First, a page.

WWI Diaries Testify of a Legendary Christmas Day Truce

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In the classic novel, All Quiet on the Western Front, German author and veteran Erich Maria Remarque wrote of war causing the “annihilation of all human feeling.”

Horrors of World War I led to that conclusion, yet from that same conflict came a legendary Christmas celebration that shows the amazing depth of humanity.

Each year, Sir Andrew Hamilton lays a wreath at the World War I monument in his small English village — a tribute to the grandfather he barely knew.

“I just remember an old man who shouted a lot because he was deaf, and he lost his hearing really during the First World War. So he was really quite frightening,” Hamilton said. “And then when I read his diaries, I was amazed, I suppose, at the life that he had been involved in.”

As Hamilton writes in his book, Meet at Dawn Unarmed, his grandfather, Capt. Robert Hamilton, kept diaries from 1913 to 1950. Most years were fairly mundane, with one remarkable exception: 1914.

“Wednesday the 5th of August. Wire to mobilize at 5:30 am,” Hamilton’s grandfather wrote. “Capt. Hamilton was part of the initial wave of British troops in what came to be known as the First World War.”

The general consensus was the fighting would be over by Christmas.

Just one day earlier, German troops had invaded Belgium and England joined the fight. Ironically, the leaders of the opposing sides were first cousins: Kaiser Wilhelm II of Germany and King George V of England.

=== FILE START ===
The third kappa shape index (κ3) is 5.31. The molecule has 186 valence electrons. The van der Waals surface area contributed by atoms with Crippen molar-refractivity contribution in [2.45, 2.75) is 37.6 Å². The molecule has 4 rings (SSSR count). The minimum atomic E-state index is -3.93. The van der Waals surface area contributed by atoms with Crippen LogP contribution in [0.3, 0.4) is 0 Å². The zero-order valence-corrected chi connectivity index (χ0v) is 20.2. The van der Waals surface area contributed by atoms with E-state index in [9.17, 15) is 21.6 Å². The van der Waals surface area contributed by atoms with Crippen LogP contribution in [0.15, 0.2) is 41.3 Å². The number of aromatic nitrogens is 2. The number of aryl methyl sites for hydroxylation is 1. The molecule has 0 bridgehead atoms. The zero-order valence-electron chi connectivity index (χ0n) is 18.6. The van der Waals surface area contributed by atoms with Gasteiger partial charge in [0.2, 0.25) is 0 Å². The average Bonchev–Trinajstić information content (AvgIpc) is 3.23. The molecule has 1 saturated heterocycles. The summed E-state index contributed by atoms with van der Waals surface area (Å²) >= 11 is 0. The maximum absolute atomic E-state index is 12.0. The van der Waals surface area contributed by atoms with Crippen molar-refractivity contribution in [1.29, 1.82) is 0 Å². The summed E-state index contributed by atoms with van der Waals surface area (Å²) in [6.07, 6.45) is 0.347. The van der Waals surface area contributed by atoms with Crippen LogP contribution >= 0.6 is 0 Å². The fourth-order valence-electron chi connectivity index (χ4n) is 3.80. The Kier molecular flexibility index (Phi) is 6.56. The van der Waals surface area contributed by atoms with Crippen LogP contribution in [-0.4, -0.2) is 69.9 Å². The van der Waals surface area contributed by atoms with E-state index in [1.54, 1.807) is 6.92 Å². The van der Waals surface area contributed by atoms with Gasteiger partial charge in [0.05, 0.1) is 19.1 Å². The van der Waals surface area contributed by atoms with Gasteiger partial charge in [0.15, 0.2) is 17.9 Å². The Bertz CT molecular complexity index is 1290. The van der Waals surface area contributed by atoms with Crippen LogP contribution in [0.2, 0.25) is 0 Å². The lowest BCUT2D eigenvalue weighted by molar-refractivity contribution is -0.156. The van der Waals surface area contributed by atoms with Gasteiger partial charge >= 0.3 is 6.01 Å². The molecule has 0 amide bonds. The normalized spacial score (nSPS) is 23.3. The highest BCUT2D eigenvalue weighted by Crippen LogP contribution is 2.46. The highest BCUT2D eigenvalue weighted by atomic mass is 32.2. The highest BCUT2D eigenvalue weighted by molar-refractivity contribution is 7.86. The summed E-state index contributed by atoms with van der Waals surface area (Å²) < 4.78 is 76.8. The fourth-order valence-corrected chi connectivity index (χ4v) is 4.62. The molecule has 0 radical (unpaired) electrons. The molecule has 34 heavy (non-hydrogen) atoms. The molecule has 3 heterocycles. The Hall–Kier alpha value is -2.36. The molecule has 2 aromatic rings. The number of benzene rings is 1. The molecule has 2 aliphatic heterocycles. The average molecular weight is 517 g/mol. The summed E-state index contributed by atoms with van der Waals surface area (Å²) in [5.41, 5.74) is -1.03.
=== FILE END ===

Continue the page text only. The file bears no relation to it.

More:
The tiny country of Belgium was caught in the middle.

“This very provincial, rural area of Belgium was almost at the center of the world attention, Piet Chielens, coordinator of the In Flanders Field Museum, told CBN News. “I grew up listening to stories of elderly people in my village that had to do with the war.”

German troops cut a path of destruction through Belgium into France. Allied forces stopped them outside of Paris, pushing them back, but only so far. A stalemate ensued, with both sides literally digging in. Trench warfare on the Western Front had begun.

“September the 18th,” Hamilton’s diary reads. “Several men killed and wounded in the trenches by shell fire… This was without exception the most miserable night ever spent. I stood all night in water up to my ankles and the rain pouring down.”

Some of the original trenches from over 100 years ago remain. There were two parallel, zig-zagging trenches, built by German and Allied Forces, stretching over 450 miles. In some places, the opposing armies were only 50 yards apart.

“Both parties have dug in and the cold is coming in, Piet Chielens explained. “And so all of a sudden the first enemy is not your opponent to the other side of the ‘No Man’s Land,’ but it’s the cold.”

By the end of November, there were over 1.5 million casualties on the Western Front. As the stalemate continued, it became clear the war would not be over by Christmas.

The outside world pushed for an official Christmas truce, including Pope Benedict IV, who asked “that the guns may fall silent at least upon the night the angels sang.”

British Brigadier General Horace Smith-Dorrien, however, issued a directive forbidding fraternization, saying it “destroys the offensive spirit in all ranks.”

“December the 24th. We marched up to our trenches, a little downhearted to spend Christmas Day in them,” Hamilton recorded.

By now Hamilton’s friend, artist Bruce Bairnsfather, had joined the Royal Warwickshire Regiment as a machine gun officer. He recounted his war experiences in the book, Bullets and Billets.